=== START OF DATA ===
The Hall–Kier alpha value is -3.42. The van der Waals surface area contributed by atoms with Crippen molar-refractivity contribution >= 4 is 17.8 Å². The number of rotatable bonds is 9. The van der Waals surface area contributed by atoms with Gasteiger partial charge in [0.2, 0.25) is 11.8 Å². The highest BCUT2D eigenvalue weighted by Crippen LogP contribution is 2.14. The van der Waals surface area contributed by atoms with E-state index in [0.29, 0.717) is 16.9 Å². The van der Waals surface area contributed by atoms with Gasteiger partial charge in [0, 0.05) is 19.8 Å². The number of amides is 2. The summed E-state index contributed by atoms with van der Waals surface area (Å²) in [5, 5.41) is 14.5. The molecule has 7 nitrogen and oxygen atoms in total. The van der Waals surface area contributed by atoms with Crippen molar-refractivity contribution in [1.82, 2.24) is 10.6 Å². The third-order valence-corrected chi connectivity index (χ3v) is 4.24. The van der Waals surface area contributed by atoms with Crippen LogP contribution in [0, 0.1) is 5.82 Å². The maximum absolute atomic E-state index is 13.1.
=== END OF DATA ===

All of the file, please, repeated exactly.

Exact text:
The Hall–Kier alpha value is -3.42. The van der Waals surface area contributed by atoms with Crippen molar-refractivity contribution >= 4 is 17.8 Å². The number of rotatable bonds is 9. The van der Waals surface area contributed by atoms with Gasteiger partial charge in [0.2, 0.25) is 11.8 Å². The highest BCUT2D eigenvalue weighted by Crippen LogP contribution is 2.14. The van der Waals surface area contributed by atoms with E-state index in [0.29, 0.717) is 16.9 Å². The van der Waals surface area contributed by atoms with Gasteiger partial charge in [0, 0.05) is 19.8 Å². The number of amides is 2. The summed E-state index contributed by atoms with van der Waals surface area (Å²) in [5, 5.41) is 14.5. The molecule has 7 nitrogen and oxygen atoms in total. The van der Waals surface area contributed by atoms with Crippen molar-refractivity contribution in [1.82, 2.24) is 10.6 Å². The third-order valence-corrected chi connectivity index (χ3v) is 4.24. The van der Waals surface area contributed by atoms with Crippen LogP contribution in [0, 0.1) is 5.82 Å². The maximum absolute atomic E-state index is 13.1.